Siege Engineers (again)

Regular readers (hello all seven of you), will hopefully have seen my previous post about siege engineers and will be familiar with the artefacts in museums across the country, and my attempt at creating some figures.

As PP still do not make a pack of siege engineers, and not being 100% happy with my previous attempts, I decided to have another go.

First off an easy conversion, to remind me how to use greenstuff. 

Top tips: 

  • Patience. 
  • When mixing greenstuff twist rather than knead the two parts together.
  • Let it go 'off' slightly before trying to work with it.
  • Build stuff up in layers. A little and often is better than a lot all in one go.
  • More patience. 
  • Trim out and discard the little bit in the middle of the strip where the two colours have been in contact with one another.
  • If you are remotely happy with what you have done, stop! Don't do anymore. You can add to it once it is dry. 
  • Keep wetting your tools (but not too much). 
If you have never used greenstuff before, there are some pretty useful online guides around written by people who, unlike myself, actually know how to use the stuff. Whilst Frothers UK has a 'bit of a reputation' for being quite a sweary and forthright place, there are some very good threads in the sculpting lounge forum. Don't expect responses as the whole forum is on its last legs, but there is some really good knowledge hidden amongst the expletives.


Couple of figures from the 45 pike open hand pack (pack 15) were the donor figures: a simple headswap to give them 'lobster pots', greenstuff siege tassets, and axes from Donnington Miniatures.

Next up a slightly more serious conversion. Pikes vertical, open hand (pack 11) contributed the figures. I've used this figure as a basis for my armoured engineers before, but this time I fancy something a little more adventurous.

As with previous engineers I started with a  headswap for a 'lobster pot', greenstuff siege tassets, and then his right arm was carefully amputated.

Cleaned up around the armpit then drilled into the body. I used a piece of 1.5mm rod to create an armature. I roughly measured my own arm - roughly 30cm for my upper arm, and 30cm for my lower arm. Which I reckoned translated to 3mm upper and 3mm lower for the figure.

Let the fun and games begin. If you are wondering about the presence of BluTack - it makes a really good vice to hold things whilst you drill and cut

I tried to give a slight bend in the elbow, then glued it in place. Fleshed the armature out with some greenstuff, then let it dry. 

With hindsight, 1mm brass rod would be much more suitable, but 1.5mm steel was what I had

Once dry I used Milliput to create a hand, and tidied up the arm. Left this to dry, then fitted an axe (from Donnington Miniatures), and used some more putty to create fingers around the head of the axe. Quite pleased with the proportions, but I don't think the commercial figure sculptors have anything to worry about.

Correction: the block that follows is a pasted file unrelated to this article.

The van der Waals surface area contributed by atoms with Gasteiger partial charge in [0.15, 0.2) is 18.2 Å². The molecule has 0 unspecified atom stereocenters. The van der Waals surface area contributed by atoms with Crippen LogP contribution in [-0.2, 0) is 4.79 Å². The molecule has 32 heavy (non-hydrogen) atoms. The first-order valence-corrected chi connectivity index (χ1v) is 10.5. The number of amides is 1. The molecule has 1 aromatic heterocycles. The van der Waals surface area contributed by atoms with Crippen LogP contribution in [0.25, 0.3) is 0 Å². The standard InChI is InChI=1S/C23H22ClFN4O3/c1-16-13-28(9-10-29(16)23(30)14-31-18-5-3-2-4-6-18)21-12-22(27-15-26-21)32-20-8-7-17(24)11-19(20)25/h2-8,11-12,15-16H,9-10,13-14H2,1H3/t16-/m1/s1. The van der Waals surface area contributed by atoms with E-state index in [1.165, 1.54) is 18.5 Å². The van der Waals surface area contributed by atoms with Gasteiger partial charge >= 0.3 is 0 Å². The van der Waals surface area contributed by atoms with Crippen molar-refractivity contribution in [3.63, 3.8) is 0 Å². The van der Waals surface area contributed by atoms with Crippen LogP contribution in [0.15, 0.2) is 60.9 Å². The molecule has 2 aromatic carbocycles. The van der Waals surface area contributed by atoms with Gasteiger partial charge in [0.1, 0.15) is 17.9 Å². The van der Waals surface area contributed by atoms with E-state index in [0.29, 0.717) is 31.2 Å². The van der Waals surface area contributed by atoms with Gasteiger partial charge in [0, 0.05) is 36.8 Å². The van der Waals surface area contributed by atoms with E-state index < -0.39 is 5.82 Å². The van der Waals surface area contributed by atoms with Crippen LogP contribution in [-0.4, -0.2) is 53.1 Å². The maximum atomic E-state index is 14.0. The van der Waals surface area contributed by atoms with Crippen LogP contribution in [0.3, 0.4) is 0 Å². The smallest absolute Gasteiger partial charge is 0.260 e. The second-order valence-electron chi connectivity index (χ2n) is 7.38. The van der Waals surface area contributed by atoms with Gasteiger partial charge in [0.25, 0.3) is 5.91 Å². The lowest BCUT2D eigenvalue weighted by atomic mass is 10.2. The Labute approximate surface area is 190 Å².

Looks a bit ropey, but remember a) this isn't my day job, b) the figure is true 15mm, and c) paint can hide a lot of mistakes

Splashed on some paint, and I think it hides my sculpting weaknesses quite well.

Obviously, two more siege engineers for each army, will require a rethink on basing - easily solved by going from a 4×2 movement tray to a 5×2.

Of course, anyone familiar with my army recruiting practices will be aware that what happens for one army, happens for the other. So here's the other set of engineers.





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Comments

  1. I love these kind of figures. Even of they have no part in the battler being played they add so much to the table.

    ReplyDelete
    Replies
    1. Thanks for your kind words Codsticker. I think we, as wargamers, approach the Wars incorrectly. We are, understandably, drawn to the Marston Moors and small skirmishes that took place. However, so many engagements were sieges - Basing House, literally any castle in the country, Newark, Chester, York... This is how I justify the need for siege engineers, petards, grenadoes, harquebusiers on foot.

      Delete
  2. What arcane sorcery is this? I had not previously realised I "needed" siege engineers for my Civil War armies but the oversight seems so obvious now! What's next!? You're building the Queen's Sconce somewhere aren't you!?

    ReplyDelete
    Replies
    1. Already had a dabble at the Queen's Sconce using two Magister Militum half star forts (it's already up on here somewhere). Good size, great proportions, but... it's a bit too Vaubanesque for Newark.

      Waiting for some better weather so I can go outside and cut bits off with my Dremel, rebase it and turn the stone walls into earthen banks.

      Delete
  3. PP released a set of figures for one of their gamettes that featured in 15Mil magazine issue #2 that might be useful to your purposes.. an ECW Petard set.. it's not listed anywhere on the catalogues apart from in the descritpion of the magazine, here.. https://www.peterpig.co.uk/the15MILL.html

    ReplyDelete
    Replies
    1. Hi Steve, thanks: the petard party was/is a revamped pack 52 (breach parties) with an extra officer thrown in. You can see pack 52 https://www.keepyourpowderdry.co.uk/2021/02/assault-parties-again.html , and https://www.keepyourpowderdry.co.uk/2020/05/assault-parties.html . An unadulterated officer from the gamette pack https://www.keepyourpowderdry.co.uk/2020/02/colonel-james-holbornes-regiment-of-foot.html .

      Delete
    2. If anyone fancies the pack it is here: https://www.peterpig.co.uk/the15MILL.html the officer looks very similar to one from the command pack for dragoons on foot.

      Delete

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